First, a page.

Years later, Cole’s family would win $131 million as restitution in a lawsuit filed against the Ford Motor Company. The settlement was intended to represent Brian’s future earnings as a major leaguer, based on the comparison of his minor league statistics with notable players such as Kirby Puckett, Torii Hunter, and Albert Pujols. They won on the claim that the vehicle he was driving, the Ford Explorer was “defective and unreasonably dangerous for the uses for which it was marketed because the vehicle has an unreasonable tendency to roll when used as Ford marketed it to be used [as a station wagon replacement], and that the vehicle is also defective and unreasonably dangerous from an occupant protection or ‘crashworthiness’ standpoint because the safety belt failed to remain locked and permitted Brian to be thrown from the car and killed.” But in the eyes of his family, no amount of money could ever quell the pain that losing Brian caused.

In honor of his memory, we can look back on some of awe-striking anecdotes from a tremendous Sports Illustrated profile by Michael McKnight that left us all wondering about the young man’s unlimited potential:

  • During the professional baseball strike of 1994, Reds reliever Johnny Ruffin participated in an exhibition game in Mississippi, made up of college and former professional players. Greg Cole, a former outfielder at Southern Miss in the early ‘90s brought along his 15-year-old brother Brian to participate. Facing a 5’4″ 130-pound Cole, Ruffin fired what he would claim to be a 92 MPH fastball to the plate. Cole belted it out of sight, only leaving an echo in the pine trees roughly 500 feet away. Ruffin would also later realize that the pitching rubber was only 55 feet away and that a 92 MPH fastball would probably resemble more of a 97 or 98 MPH pitch to the young Cole.
  • In 1998, Cole had the opportunity to face the Cleveland Indians’ first-round pick, CC Sabathia. Facing a giant at 6’7” and armed with a 98-mile-per-hour fastball and a slider at 93 MPH, Kingsport’s manager Tim Foli offered his 5’8”, 160-pound cleanup hitter the opportunity to sit this one out. Cole grinned back at him and simply said “I got it, Skip.” Cole banged two hits off of Sabathia that night en route to a stolen base, an RBI, and two runs scored. While recounting his encounter with the diminutive, yet impressive centerfielder, Sabathia said, “Brian Cole was the player who showed me I needed to develop an off-speed pitch.
  • Looking back on the late center field prospect, former Kingsport Manager Tim Foli recounted Cole’s speed and prowess on the basepaths, “Brian would take a lead off third that was halfway down the line, and there was nothing the pitcher could do about it. Then one time he just scored. Ran across home plate standing up. It stunned all of us. He did it about four or five times that year. Stole home standing up.”
  • Kevin Mench, formerly of the Texas Rangers, had the chance to watch Cole as a member of the Grand Canyon Rafters in the Arizona Fall League. He watched Cole snag a hit in 16 straight games and had this to say about it, “People say they’ve seen Halley’s Comet, well I’ve seen Brian Cole. Everyone knew he was going to be a star in the majors one day. He had this glimmer about him, this glow.”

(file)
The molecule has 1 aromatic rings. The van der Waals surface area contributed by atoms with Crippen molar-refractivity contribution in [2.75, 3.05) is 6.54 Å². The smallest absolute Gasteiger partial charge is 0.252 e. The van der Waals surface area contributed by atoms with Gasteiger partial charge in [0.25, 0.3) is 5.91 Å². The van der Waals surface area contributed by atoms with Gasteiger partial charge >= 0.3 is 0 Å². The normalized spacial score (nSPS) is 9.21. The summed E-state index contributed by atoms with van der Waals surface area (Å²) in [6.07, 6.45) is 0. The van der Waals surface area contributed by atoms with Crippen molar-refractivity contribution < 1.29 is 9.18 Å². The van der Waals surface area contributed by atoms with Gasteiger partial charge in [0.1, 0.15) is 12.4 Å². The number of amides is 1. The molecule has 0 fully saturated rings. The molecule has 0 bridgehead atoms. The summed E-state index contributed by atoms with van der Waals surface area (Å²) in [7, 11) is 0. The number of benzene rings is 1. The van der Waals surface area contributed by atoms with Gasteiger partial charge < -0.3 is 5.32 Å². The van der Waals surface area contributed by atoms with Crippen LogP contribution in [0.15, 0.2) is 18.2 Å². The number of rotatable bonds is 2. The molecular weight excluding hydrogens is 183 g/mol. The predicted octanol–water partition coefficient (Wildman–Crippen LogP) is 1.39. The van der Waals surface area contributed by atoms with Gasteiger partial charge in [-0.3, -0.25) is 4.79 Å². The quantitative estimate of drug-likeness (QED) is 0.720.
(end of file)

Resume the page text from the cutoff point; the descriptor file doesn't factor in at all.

• When Cole was invited to Spring Training in 2001, he was joined by fellow prospect, Jason Tyner. Tyner was the Mets’ first-rounder in 1998 and had warranted a million dollar signing bonus on the foundation of his speed. Eventually, the two went at it in a 60-yard race. As the years go by, the story takes on a life of its own, but the consensus is that Brian was so far out in front that he backpedaled the last 10 yards.

Looking back, possibly the most impressive thing about Cole was his power relative to his size. When you examine his minor league numbers, it seems eerily similar to Mike Trout’s time in the minors. However, Cole was about five inches shorter and 60 pounds lighter than the de facto best player in baseball right now. The 2006 Mets could have been a completely different team with Cole in the fold. During the trial regarding Cole’s death in 2010, former Mets GM Jim Duquette testified to how important Brian Cole was to the Mets organization. “He was a player we were going to build around as an organization. We were planning on David Wright at third base, Jose Reyes at short and Brian Cole in the outfield. We were hoping that somewhere around 2002 he would be on the scene as a rookie in the major leagues.” Former teammate and friend from the Mets minor league system, Pat Strange, would go on to name his son Brian Cole Strange, in honor of his fallen friend. Sadly, we will never know what would have come of Cole’s talent, but he will never be forgotten.

Photo Credit: Steve Mitchell–USA TODAY Sports


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2 comments on “Brian Cole: “The Best That Never Was””


Great write up about a young man thats light went out way too early. RIP Brian